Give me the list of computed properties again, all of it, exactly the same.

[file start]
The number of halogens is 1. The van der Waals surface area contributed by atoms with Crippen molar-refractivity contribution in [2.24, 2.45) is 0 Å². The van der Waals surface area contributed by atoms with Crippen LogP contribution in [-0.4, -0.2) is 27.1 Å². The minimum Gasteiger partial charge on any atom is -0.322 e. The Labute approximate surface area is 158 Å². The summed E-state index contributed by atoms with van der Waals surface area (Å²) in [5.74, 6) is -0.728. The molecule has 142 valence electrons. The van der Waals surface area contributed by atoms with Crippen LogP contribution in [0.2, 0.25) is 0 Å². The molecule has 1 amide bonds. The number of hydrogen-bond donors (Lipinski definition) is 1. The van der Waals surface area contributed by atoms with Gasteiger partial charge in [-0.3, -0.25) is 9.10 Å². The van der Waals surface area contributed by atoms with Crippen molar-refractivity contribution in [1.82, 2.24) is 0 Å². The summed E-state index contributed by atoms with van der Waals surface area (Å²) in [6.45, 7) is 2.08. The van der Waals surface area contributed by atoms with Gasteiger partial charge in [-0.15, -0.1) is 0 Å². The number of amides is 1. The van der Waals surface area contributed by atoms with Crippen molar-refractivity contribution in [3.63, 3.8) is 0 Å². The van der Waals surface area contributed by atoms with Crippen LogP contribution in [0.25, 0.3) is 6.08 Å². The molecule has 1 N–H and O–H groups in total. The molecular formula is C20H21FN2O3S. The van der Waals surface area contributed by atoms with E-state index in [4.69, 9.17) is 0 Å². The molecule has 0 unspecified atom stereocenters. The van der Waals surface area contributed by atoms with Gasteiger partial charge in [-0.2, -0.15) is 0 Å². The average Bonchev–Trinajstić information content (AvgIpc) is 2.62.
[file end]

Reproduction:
The number of halogens is 1. The van der Waals surface area contributed by atoms with Crippen molar-refractivity contribution in [2.24, 2.45) is 0 Å². The van der Waals surface area contributed by atoms with Crippen LogP contribution in [-0.4, -0.2) is 27.1 Å². The minimum Gasteiger partial charge on any atom is -0.322 e. The Labute approximate surface area is 158 Å². The summed E-state index contributed by atoms with van der Waals surface area (Å²) in [5.74, 6) is -0.728. The molecule has 142 valence electrons. The van der Waals surface area contributed by atoms with Crippen LogP contribution in [0.2, 0.25) is 0 Å². The molecule has 1 amide bonds. The number of hydrogen-bond donors (Lipinski definition) is 1. The van der Waals surface area contributed by atoms with Gasteiger partial charge in [-0.3, -0.25) is 9.10 Å². The van der Waals surface area contributed by atoms with Crippen molar-refractivity contribution in [1.82, 2.24) is 0 Å². The summed E-state index contributed by atoms with van der Waals surface area (Å²) in [6.45, 7) is 2.08. The van der Waals surface area contributed by atoms with Gasteiger partial charge in [-0.15, -0.1) is 0 Å². The number of amides is 1. The van der Waals surface area contributed by atoms with Crippen molar-refractivity contribution in [3.63, 3.8) is 0 Å². The van der Waals surface area contributed by atoms with Crippen LogP contribution in [0.25, 0.3) is 6.08 Å². The molecule has 1 N–H and O–H groups in total. The molecular formula is C20H21FN2O3S. The van der Waals surface area contributed by atoms with E-state index in [4.69, 9.17) is 0 Å². The molecule has 0 unspecified atom stereocenters. The van der Waals surface area contributed by atoms with Gasteiger partial charge in [-0.2, -0.15) is 0 Å². The average Bonchev–Trinajstić information content (AvgIpc) is 2.62.